The Legend of Archibal: The Pahntom

“The manor has a lot of things most people don’t get to see. That’s what makes it amazing, but the fog covers everything up. Somedays, Archibal lifts the fog and you can see it all. Though, it hasn’t been safe. People have been trying to get on the island. Maybe you can’t see it, but the manor was built on a island. The fog protects everything here including the manor. There is a lot of things in this manor, like the rooms. They are probably close to seven hundred rooms. Many other rooms I’ve never seen. I’m sure Archibal told you that they shift around. It is a way to safeguard their contents. Some contain precious objects. I found one that contained gold coins. Archibal told me that through the years, scholars have added rooms to the manor for different purposes. One scholar made a room full of various automatons. Another scholar collected birds of every species even the magical ones. The servant spirits tell me there is a firebird among them.”

“A firebird. What’s a firebird?”

“The most beautiful bird to exist. It has majestic plumage that glows in a red, yellow and orange light. Even if a feather is plucked from them it still keeps its magic. I haven’t found that room. They say it only appears every three years. That was another way scholars protected the rooms by putting timelines on them. There is one that appears every hundred years. Archibal has never seen it, but the scholar before him did. He found it by accident.”

“What is all this talk about?” a female dressed in a closed-bodied gown mantua came floating in through the wall. She was a translucent white unlike the lantern ghost in the woods.

“Sally, this is–” Cadi started.

“We have met before. I’m sure Archibal has told you not to bother Cadi. She needs her rest,” Sally chastised him. “And you, Miss, should be in bed.”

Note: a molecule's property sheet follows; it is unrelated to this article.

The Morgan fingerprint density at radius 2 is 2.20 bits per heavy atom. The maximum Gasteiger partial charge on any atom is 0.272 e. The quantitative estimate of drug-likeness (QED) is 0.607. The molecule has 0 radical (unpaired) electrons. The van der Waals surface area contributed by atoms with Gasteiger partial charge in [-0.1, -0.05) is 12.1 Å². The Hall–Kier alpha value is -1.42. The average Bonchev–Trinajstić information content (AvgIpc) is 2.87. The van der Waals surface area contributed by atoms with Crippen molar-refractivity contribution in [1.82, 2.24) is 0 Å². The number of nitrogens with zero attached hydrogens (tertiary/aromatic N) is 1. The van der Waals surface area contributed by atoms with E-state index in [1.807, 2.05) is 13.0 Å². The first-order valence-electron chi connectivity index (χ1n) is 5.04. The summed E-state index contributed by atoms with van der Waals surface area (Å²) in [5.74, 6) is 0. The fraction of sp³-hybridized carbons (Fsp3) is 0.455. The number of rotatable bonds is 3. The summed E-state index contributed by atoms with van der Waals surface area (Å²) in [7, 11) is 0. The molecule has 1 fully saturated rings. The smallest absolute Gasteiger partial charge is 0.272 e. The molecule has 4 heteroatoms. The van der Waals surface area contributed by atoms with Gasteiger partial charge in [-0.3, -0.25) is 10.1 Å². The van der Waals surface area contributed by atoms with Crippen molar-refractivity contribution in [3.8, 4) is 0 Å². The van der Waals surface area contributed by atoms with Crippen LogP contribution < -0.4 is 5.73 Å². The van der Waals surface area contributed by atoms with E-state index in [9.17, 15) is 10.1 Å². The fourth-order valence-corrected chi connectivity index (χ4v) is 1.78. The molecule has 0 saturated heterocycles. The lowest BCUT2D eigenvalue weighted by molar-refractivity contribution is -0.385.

Walter stood up.

“It’s not his fault,” Cadi said. “He didn’t know it was my room, Sally.”

“A boy shouldn’t be in a girl’s dormitory,” Sally screeched. “I have good sense not to tell Archibal about this.”

“Don’t get mad. I couldn’t sleep,” Cadi said.

“I’ll make you some tea. Off to bed now,” she ushered Cadi under the covers. “And you,” Sally turned towards Walter. “I suggest you leave.”

Walter nodded.

“Sally, please,” Cadi pleaded. “I barely get to see my friends.”

“You need your rest,” Sally was obdurate. “Maybe another day he can come and visit, but for now, you need to rest.”

“I promise to come visit you,” Walter said.

Cadi barely smiled. “I know you will.”

Walter said goodbye and left. He couldn’t help, but wondered if Cadi sensed something amiss. She always seem to know things, but she wouldn’t let it be known. Walter didn’t know how long she had been living with Archibal or what happened to her family. Walter couldn’t blame her. He didn’t like talking about his father. His mother had forbidden it. What was there to say? He was four when his father left and whatever memories he had were precious to him. He didn’t like sharing those memories. He tried asking his sister about him, but like his mother she refused to talk about it. All he had from his father were trinkets he salvaged from the dumpster. Maybe, he and Cadi were similar in many ways.

He understood if she didn’t want to talk about it. He begin looking for room two-hundred and twelve. He found Alden inside sword playing with an armored knight. There was another armored knight and asked Walter if he would like to sword play. Walter couldn’t refuse.

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